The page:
I would like to give credit where credit is due. Videos are from YouTube and other sources such as NicoNico while Oricon rankings and other information are translated from the Japanese Wikipedia unless noted.

Tuesday, September 30, 2014

Mariko Takahashi -- Triad

This picture of Mariko Takahashi(高橋真梨子)for her 9th album, "Triad", was the very first image I had for the veteran singer. The album came out in September 1984 and I was lucky to get my own audiotape copy of it when my parents had come back from a trip in Japan. I first heard Takahashi via episodes of "Sounds of Japan" as early as 1982, so for that couple of years, I'd wondered what the lady with the golden pipes looked like.

As it turned out, she was a FOX! That is some fine facial bone structure there.

However, let's get onto the music. My request for Mariko Takahashi to Mom wasn't anything specific. I hadn't known anything about the singer's list of albums or singles at the time; all I had was the lovely songs that I'd heard from "Sounds of Japan" such as her famous ballad "For You". I was pretty ravenous for anything by her. So I was celebrating my own little Xmas Day as I tore off the plastic wrapping from around the tape.

The most celebrated song on the album is "Momo Iro Toiki" (桃色吐息)which was also her 10th single from May of that year. It was a song that I had heard through "Sounds of Japan" that I wrote about a couple of years ago, and it had a different exotic feel from the other ballads that I heard on the radio. Because of that, it took a little while for it to grow on me but I was finally able to accept it as one of Takahashi's trademark songs.

(NOTE: Since music163 is dead, you can hear excerpts of the song at this link. Just scroll down.)

Or you can try the Apple site.

Up to the time that I had first heard Takahashi on the radio, my emerging interest in Japanese pop music basically consisted of aidoru and the Yellow Magic Orchestra. "Sounds of Japan" helped expand my world a lot more, and a good part of the heavy lifting there was due to Takahashi and her mature sound. "Triad", as my very first album of hers, confirmed that sound. The first song, "Joji Queen"(祥寺クイーン)brings me right into downtown Tokyo at night with that great warm sound of the horns and her just-as-sweet voice. Out of all of the tracks, this would be the one that I would love to hear live on stage. As for the definition of the title, I tried to track down the meaning of "Joji" but saw the characters as being part of various temples' names and not its own word. I tried seeing if it were a place name but no dice there either. And for the longest time, whenever I listened to "Joji Queen", I always heard Takahashi pronounce it as "Georgia Queen". Perhaps I still should. Takahashi herself was responsible for the vocals while Ryo Matsuda(松田良)took care of the cool music.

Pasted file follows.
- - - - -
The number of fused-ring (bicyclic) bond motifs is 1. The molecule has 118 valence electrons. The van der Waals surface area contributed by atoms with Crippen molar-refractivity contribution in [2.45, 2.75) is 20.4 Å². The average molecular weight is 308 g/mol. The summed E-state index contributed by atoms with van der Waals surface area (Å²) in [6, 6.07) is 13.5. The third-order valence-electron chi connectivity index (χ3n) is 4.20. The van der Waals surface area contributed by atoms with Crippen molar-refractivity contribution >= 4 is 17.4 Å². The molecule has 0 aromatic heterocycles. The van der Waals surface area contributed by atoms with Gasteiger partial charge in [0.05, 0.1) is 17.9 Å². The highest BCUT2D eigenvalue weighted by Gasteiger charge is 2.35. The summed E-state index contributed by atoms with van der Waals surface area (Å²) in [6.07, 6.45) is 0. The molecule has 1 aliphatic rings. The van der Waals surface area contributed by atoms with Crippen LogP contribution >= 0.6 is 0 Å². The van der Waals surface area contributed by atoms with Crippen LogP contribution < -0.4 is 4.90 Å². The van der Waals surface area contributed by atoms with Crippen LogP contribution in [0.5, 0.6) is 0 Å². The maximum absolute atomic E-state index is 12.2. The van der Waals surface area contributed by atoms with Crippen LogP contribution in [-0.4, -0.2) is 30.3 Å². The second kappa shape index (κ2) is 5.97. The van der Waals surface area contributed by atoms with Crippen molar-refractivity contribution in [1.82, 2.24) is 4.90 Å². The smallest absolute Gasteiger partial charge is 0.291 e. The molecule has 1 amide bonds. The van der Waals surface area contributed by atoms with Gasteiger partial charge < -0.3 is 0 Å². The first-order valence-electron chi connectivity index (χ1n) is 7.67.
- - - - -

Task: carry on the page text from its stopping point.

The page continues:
"Modern Deja Vu"(モダン・デジャブ)was written by Goro Matsui(松井五郎)and composed by Keiichi Oku(奥慶一)who also played the keyboards for the second track. Through those keyboards, the song takes on some of that foreign lands flavour that a number of hit pop songs adopted half a decade previously. I'm not totally sure about my understanding of Matsui's lyrics but they seem to be relating about a woman reliving some of her memories with an old flame. As with "Joji Queen", my images with this one are nothing less very high-style and elegant. This woman doesn't eat at The Golden Arches....French for her probably means the finest pate de fois gras, not fries.

"Wasurenai"(忘れない...Never Forget You)is another ballad that most likely shouldn't be heard by anyone just after a romantic breakup. May induce a heavy loss of lachrymal fluid. Another Matsui song with Anzen Chitai's Koji Tamaki's(玉置浩二)contribution to the melody, it's a bittersweet but fond goodbye to a relationship and the song takes on a feeling of a lullaby as the protagonist slowly goes to sleep after a healthy cry.

But it's not all love-gone-south balladry. Track 8 has the jazzy and jolly "Atarashii Gosenshi"(新しい五線紙...A New Sheet of Music)composed by Matsuda again and written by Masako Arikawa(有川正沙子). Given a Latin Jazz kick, Takahashi sings cheerfully about love-going-somewhere....maybe south, maybe a short or long round trip. Perhaps Arikawa was channeling an old Hollywood screwball comedy involving a bickering singing couple who decide to split up the act and go off on separate trains. The woman though gives a bon voyage to her (maybe) ex-partner at the station, and encourages him to write a new score on that titular sheet of music. Well, as with a lot of the old comedies, Judy and Mickey/Cary and Kate will get back together again.

So, what was my initial impression of "Triad"? Well, my "Sounds of Japan" exposure to Mariko Takahashi was via her most soaring ballads such as the aforementioned "For You", so listening to my first Mariko album, I thought the songs here were more down-to-earth. Whereas "For You" would be imagined being sung in the heavens or on a similarly arranged stage, the tracks on "Triad" had more of that contemporary nightclub feel. My education in that area of popular music progressed further. Of course, I'm gonna have to cover some of the other tracks that I didn't get to later on.

And what I found out about "Triad" is that it managed to become the 34th-ranked album of 1984 and it even won Album of the Year honours at the Japan Record Awards.

No comments:

Post a Comment

Feel free to provide any comments (pro or con). Just be civil about it.